James Lawler: Yeah.
Julio Friedmann: And he’s backed by data. He’s backed by information. There’s a lot that shows and suggests that he is correct.
James Lawler: There’s a couple things. I think one is that over the last decade, the difference between the heat that is, uh, reflected from the sun back into space from the earth and the heat that is absorbed has doubled.
So twice as much heat is being captured now as it was 10 years ago, which is really quite extraordinary. You think about how [00:07:00] much heat we receive from the sun, how much energy we receive from the sun. So in terms of what to do about it, he sees sort of two interventions as being the only option.
One of those is a carbon tax that will force a faster movement away from fossil fuels and the second is solar geoengineering, which is spraying sulfur particles into the upper atmosphere to reflect more of the sun’s energy, which is a highly controversial topic. And in fact, we’ll be releasing a big debate on the topic tomorrow. So if you’re interested in this topic of solar radiation management and geoengineering in general, this will be a good debate to tune into.
So a big story, and this is one that we’ve talked about before, but there’s several new developments in this larger saga, which is U. S. offshore wind. Orsted has pulled out of a billion-dollar New Jersey offshore wind project. And, Julio, can you share sort of the big picture on what’s going on with offshore wind in the [00:08:00] U.S. right now? Like, what is happening? What do all these stories add up to?
Julio Friedmann: Right. So, as much as people like to demonize companies, like companies are the, what builds the clean energy infrastructure of the world, including a company like Orsted.
James Lawler: Yeah.
Julio Friedmann: And people want them to build these offshore wind farms and they made bids and they made plans. And then, we had things like inflation. We had things like supply chain limits and the cost of those projects went up and they went up quite a bit. So, Orsted went back to the state of New Jersey and the state of New York and said, hey, this is going to cost us more can we please have additional rate recovery? And the state said, no, you can’t, because we don’t want the power costs to go up that much at which point, Orsted said, well, then we can’t build the project.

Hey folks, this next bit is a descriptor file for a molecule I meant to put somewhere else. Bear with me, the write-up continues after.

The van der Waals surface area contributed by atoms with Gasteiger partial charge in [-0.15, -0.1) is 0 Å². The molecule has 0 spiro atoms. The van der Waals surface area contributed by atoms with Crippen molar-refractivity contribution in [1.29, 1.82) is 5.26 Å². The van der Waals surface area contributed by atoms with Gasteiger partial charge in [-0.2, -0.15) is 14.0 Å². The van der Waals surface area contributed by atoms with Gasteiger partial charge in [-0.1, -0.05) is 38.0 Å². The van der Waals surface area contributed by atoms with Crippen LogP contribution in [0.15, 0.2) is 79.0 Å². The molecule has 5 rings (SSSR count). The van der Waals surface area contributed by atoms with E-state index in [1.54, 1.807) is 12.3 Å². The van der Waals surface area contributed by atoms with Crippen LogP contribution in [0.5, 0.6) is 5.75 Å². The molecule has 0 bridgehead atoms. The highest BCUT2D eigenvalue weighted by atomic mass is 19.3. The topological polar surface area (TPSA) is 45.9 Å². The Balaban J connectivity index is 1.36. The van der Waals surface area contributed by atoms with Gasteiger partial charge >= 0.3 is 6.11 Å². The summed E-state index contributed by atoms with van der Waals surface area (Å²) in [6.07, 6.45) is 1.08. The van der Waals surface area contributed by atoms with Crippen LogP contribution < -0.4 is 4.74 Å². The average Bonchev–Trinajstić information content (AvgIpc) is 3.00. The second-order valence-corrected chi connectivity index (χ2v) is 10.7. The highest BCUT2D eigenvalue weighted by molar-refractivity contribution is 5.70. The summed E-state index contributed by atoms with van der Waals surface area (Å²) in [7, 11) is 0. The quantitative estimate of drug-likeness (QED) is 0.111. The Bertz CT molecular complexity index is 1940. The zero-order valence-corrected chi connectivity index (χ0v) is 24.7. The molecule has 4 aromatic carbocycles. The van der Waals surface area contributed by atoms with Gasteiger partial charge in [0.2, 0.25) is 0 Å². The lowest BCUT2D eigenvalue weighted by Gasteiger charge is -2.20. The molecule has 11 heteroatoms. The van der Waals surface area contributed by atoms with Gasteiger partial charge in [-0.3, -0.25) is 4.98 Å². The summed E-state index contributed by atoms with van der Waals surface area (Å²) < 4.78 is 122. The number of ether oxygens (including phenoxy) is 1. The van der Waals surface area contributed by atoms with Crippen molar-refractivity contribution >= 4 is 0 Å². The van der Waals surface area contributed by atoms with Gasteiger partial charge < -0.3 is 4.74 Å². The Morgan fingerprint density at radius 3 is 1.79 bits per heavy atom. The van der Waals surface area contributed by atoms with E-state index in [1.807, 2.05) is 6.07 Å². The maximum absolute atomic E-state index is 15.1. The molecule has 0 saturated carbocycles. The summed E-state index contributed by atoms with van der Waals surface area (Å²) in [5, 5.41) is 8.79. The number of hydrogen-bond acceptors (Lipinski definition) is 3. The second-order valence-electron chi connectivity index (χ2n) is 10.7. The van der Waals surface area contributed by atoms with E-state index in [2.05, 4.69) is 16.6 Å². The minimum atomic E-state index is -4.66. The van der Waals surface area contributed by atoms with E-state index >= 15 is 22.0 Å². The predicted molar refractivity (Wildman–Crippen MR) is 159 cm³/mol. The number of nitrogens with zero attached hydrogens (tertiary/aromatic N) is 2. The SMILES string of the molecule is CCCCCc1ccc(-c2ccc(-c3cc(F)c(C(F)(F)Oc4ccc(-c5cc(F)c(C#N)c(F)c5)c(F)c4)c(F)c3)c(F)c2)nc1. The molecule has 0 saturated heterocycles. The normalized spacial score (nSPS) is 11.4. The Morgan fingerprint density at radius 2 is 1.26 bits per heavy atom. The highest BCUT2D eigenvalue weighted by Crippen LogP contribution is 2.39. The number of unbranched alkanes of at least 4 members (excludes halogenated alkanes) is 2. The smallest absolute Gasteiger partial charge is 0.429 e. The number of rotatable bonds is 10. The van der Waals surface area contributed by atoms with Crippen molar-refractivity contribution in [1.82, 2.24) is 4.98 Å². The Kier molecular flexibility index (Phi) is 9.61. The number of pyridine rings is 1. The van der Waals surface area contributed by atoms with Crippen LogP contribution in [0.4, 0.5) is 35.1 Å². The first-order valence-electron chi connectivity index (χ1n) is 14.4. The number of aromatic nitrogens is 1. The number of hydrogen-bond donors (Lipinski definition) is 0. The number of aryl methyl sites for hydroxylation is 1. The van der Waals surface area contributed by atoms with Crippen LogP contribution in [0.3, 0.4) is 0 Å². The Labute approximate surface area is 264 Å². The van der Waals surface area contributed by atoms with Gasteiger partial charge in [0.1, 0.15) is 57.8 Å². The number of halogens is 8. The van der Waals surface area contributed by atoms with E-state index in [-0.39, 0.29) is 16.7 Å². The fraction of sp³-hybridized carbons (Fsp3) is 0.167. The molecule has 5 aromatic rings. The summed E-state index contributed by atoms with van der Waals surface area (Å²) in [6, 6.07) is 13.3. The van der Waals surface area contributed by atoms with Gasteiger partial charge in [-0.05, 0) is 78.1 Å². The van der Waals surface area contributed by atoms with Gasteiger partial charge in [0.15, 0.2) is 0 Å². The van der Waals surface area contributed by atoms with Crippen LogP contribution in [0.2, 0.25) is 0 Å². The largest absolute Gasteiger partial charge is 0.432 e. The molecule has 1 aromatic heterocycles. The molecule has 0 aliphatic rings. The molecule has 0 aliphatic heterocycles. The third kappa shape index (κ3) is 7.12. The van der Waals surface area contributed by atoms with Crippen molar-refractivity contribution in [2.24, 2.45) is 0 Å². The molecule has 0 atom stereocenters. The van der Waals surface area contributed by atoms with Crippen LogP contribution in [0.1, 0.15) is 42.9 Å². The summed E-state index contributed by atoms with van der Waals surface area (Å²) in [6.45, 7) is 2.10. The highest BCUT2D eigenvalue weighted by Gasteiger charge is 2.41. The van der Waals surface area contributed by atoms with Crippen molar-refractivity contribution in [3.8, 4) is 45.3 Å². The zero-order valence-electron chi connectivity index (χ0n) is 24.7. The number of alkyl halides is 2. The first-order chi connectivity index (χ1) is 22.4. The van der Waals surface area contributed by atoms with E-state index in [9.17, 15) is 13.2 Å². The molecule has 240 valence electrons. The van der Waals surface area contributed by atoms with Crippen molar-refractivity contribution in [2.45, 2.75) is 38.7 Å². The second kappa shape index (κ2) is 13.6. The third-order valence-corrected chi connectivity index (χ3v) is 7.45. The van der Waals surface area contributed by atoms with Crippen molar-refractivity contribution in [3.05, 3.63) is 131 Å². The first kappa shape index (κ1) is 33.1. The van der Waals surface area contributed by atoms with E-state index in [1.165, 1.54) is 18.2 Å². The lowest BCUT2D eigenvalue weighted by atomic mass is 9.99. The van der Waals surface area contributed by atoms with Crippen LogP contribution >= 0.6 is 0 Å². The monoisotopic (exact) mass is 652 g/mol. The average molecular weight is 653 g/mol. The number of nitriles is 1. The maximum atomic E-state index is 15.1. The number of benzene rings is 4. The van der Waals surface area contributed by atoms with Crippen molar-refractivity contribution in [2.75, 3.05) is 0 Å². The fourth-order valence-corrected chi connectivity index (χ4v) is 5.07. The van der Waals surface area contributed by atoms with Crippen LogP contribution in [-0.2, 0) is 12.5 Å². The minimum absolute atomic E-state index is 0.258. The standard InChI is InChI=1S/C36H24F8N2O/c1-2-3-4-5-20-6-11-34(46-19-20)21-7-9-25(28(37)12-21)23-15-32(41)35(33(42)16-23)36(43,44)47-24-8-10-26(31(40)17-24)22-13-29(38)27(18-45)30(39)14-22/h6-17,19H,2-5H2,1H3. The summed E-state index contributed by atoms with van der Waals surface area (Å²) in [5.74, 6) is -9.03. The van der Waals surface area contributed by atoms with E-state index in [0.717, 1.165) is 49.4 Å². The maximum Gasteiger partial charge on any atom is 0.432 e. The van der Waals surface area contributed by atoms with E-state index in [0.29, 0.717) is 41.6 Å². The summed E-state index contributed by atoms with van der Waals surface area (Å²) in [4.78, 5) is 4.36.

This is getting played out in many other arenas, but it is most obvious and impressive on [00:09:00] the offshore wind for two reasons. One, these are really big projects, billions and billions of dollars. They’re hard, and when a project collapses, it affects the share price of these companies. Orsted took a beating this week.
Another thing that it means is, you know, New Jersey and New York are betting on offshore wind for a lot of their climate commitments. If those offshore wind projects don’t get made, then in fact, New York and New Jersey won’t hit their climate targets. And again, we are heading into the global stock take at COP 28, a lot of countries, a lot of nations, a lot of regions, a lot of states, a lot of companies are going to be saying, oh, I guess we might not hit our climate targets.
And it’s because of things like this. It’s not because they lack ambition. It’s because it’s harder than they thought and it costs money and you have to build offshore infrastructure and all these things, and it’s just hard to do. There’s no part of the energy transition that is cheap or easy.
James Lawler: [00:10:00] So continuing with one more headline in the wind story, the Biden Harris administration has approved the largest offshore wind project in the nation off the coast of Virginia. So this is at least a counterpoint to some of the sad or stead news. Julio, any thoughts on this one?
Julio Friedmann: Yeah. So this is the kind of push me pull you we’re going to see. One project dies and it’s catastrophic and then another project goes forward, and it may not work in New York, but it might work in Virginia.
It might be the case that we get these huge grants from the federal government to pay for the offshore infrastructure that will help enable future things. It is easy to draw a simple conclusion from a simple story but fundamentally, this is a super complex world. And I am always pleased to see these kinds of announcements in news, when there’s a success on permitting, when there’s a success on infrastructure build out, because that doesn’t get the kind of coverage that a failure gets.
James Lawler: Right.
Julio Friedmann: And in fact, I am constantly seeing positive stuff. I’m constantly seeing new technologies, new projects, new developments, [00:11:00] global agreements, trade deals. I’m seeing that stuff all the time and when I read a story like this one about the approval of the Virginia offshore wind farm, that makes me pleased because we need a whole lot more of that.
James Lawler: Yeah, and this is a very big one. Just to give you perspective, this is 176 wind turbine generators. So 176 installations, each with a capacity of about 15 megawatts, it’s going to produce about 2.6 gigawatts of clean energy and about a thousand jobs, permanent jobs, and power close to a million homes in the region.
Julio Friedmann: It’s a big one.
James Lawler: Thank you so much, Julio, for making time for this.
Julio Friedmann: Always a pleasure.
James Lawler: That’s it for this week’s episode of Climate News Weekly. We hope you’ll join us next week.
Climate Now is made possible in part by our science partners like the Livermore Lab Foundation. The Livermore Lab Foundation supports climate research and carbon cleanup initiatives at the Lawrence Livermore [00:12:00] National Lab, which is a Department of Energy applied science and research facility. More information on the Foundation’s climate work can be found at livermorelabfoundation.org.